This report focuses on the risks of climate change to development in Sub-Saharan Africa, South East Asia and South Asia. Building on the 2012 report, Turn Down the Heat: Why a 4°C Warmer World Must be Avoided, this new scientific analysis gives a more detailed look at how the negative impacts of climate change already in motion could create devastating conditions especially for those least able to adapt. It asserts that the case for resilience has never been stronger. This report demands action. It reinforces the fact that climate change is a fundamental threat to economic development and the fight against poverty.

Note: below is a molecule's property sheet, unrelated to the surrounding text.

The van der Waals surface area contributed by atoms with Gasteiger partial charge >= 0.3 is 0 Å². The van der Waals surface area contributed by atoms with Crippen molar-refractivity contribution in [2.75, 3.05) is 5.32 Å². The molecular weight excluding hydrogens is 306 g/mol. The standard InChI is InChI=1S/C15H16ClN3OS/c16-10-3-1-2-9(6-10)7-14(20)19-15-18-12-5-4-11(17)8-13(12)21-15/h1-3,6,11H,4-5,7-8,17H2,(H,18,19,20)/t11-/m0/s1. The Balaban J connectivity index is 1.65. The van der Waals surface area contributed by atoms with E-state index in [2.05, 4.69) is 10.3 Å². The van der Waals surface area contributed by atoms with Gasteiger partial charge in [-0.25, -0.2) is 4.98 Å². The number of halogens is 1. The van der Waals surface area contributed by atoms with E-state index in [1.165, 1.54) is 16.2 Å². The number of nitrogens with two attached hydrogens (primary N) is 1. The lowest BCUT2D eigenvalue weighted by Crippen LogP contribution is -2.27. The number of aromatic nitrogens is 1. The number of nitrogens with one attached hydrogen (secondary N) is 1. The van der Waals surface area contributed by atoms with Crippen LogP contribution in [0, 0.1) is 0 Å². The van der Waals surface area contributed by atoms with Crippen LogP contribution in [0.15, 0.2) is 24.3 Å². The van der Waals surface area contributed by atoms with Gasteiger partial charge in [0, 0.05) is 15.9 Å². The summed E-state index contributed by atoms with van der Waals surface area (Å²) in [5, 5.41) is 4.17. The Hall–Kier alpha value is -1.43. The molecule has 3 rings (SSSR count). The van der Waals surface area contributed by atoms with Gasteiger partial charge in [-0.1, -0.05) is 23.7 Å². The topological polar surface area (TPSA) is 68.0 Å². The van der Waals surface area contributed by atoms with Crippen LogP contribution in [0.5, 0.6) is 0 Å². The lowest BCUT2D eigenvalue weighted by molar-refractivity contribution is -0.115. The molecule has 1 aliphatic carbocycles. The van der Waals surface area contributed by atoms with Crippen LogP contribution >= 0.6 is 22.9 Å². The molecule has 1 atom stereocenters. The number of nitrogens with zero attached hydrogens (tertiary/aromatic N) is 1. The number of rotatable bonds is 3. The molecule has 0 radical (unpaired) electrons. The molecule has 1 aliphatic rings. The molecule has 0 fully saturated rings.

While covering a range of sectors, this report focuses on how climate change impacts on agricultural production, water resources, coastal zone fisheries, and coastal safety are likely to increase, often significantly, as global warming climbs from present levels of 0.8°C up to 1.5°C, 2°C and 4°C above pre-industrial levels. It illustrates the range of impacts that much of the developing world is already experiencing, and would be further exposed to, and it indicates how these risks and disruptions could be felt differently in other parts of the world. Among the key issues highlighted in this report are: (i) unusual and unprecedented heat extremes; (ii) rainfall regime changes and water availability; (iii) agricultural yields and nutritional quality; (iv) terrestrial ecosystems; (v) sea-level rise; and (vi) marine ecosystems.